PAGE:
Anne Zandt's Reviews > Kinder des Judas

Kinder des Judas by Markus Heitz
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It’s been several years since I first started reading Markus Heitz‘ “Kinder des Judas” (KdJ – in English: Children of Judas). As it was published in 2007 I got it around that time as well and never really had the chance and the muse to finish it until now. Like last year I thought that over the Christmas days I at least had to try to finish one book, as I can’t remember what else I have read that year – again. When I first picked up the book, after I had chosen it, I tried to continue reading, but soon realized that I would have to start anew, as what I read a few pages before that was just gone.

I had read about a hundred pages and never really felt like continuing.
Before I decided to start from the beginning I read a couple of pages to get back into it. I soon found out that where Sia currently was, was a place where I nearly had been last year: The Moritzbastei in Leipzig. She was even at a concert of Das Ich, one of Germany’s oldest Gothic bands, that I actually have partly seen at last years Wave Gothik Treffen (Wave Gothic Meeting – the report for this will be added one day >_< ), in Leipzig. :D A thing that meant absolutely nothing to me all those years ago. It was just a location and just a band, no connection whatsoever and now I have memories of a guy with a clowns-hairdo in an industrial hall. :D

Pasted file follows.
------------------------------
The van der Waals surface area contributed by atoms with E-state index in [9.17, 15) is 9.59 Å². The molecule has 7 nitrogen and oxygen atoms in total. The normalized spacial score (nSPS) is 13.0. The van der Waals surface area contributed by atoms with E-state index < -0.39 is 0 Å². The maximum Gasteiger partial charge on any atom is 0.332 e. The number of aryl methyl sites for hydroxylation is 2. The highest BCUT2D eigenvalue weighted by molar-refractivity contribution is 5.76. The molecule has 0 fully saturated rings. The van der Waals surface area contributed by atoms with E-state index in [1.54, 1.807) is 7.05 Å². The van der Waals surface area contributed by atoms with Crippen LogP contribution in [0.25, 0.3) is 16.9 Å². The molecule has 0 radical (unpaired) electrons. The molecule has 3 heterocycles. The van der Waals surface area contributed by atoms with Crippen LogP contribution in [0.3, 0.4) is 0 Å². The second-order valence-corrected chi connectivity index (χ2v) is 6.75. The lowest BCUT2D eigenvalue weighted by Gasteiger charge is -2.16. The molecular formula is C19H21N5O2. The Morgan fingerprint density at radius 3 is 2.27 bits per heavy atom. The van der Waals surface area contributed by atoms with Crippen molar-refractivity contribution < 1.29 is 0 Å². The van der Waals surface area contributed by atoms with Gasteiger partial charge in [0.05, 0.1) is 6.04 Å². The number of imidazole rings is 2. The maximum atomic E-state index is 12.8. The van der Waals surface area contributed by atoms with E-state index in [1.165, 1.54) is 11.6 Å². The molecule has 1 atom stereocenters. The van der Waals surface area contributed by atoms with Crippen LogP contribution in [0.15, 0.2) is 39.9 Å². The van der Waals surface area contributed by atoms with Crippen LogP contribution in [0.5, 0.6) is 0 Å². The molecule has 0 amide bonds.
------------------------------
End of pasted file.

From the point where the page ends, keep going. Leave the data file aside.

But when I skipped more pages backwards I realized that it would be better to start from the get go again…as I couldn’t remember who certain people even were.

What bothered me a little more was Heitz’ way of describing things with too much details in some cases, but I’ll get to that later. If you don’t like explicit descriptions of fights – and I mean bloody and brutal fights – then none of his work is suitable for you. He also has a liability to describe sexual scenes with quite some detail. I don’t mind the blood, but the other stuff should be left a bit more to imagination in my opinion. Beside that, Scylla gets naked for a ridiculous amount of times, especially while fighting and that just bugs me.

Unlike the Werwolf-novels (Ritus, Sanctum) this one couldn’t really capture me, which might explain the break between reading. I don’t really know why, but between long and bloody descriptions of how someone was dissected or killed, the suspense didn’t really build up. You couldn’t guess what would happen next, but the moments where you hoped something wouldn’t happen where quite rare. Additional to that the characterization wasn’t the best either.

It was still interesting to read this different approach on vampires. Heitz created a variation of vampires based on Eastern folk tales, giving them names and abilities accordingly. He used people and places that actually had significance in our world in regards to our belief in these creatures. And as he writes well and fluently I can overlook most of the negative stuff above.
This book is different, not special, not a must-read, but different. A nice diversion to all the romanticisation of vampires these days.

Full Review here: Kinder des Judas
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Reading Progress

Started Reading
December 1, 2013 – Finished Reading
July 1, 2014 – Shelved

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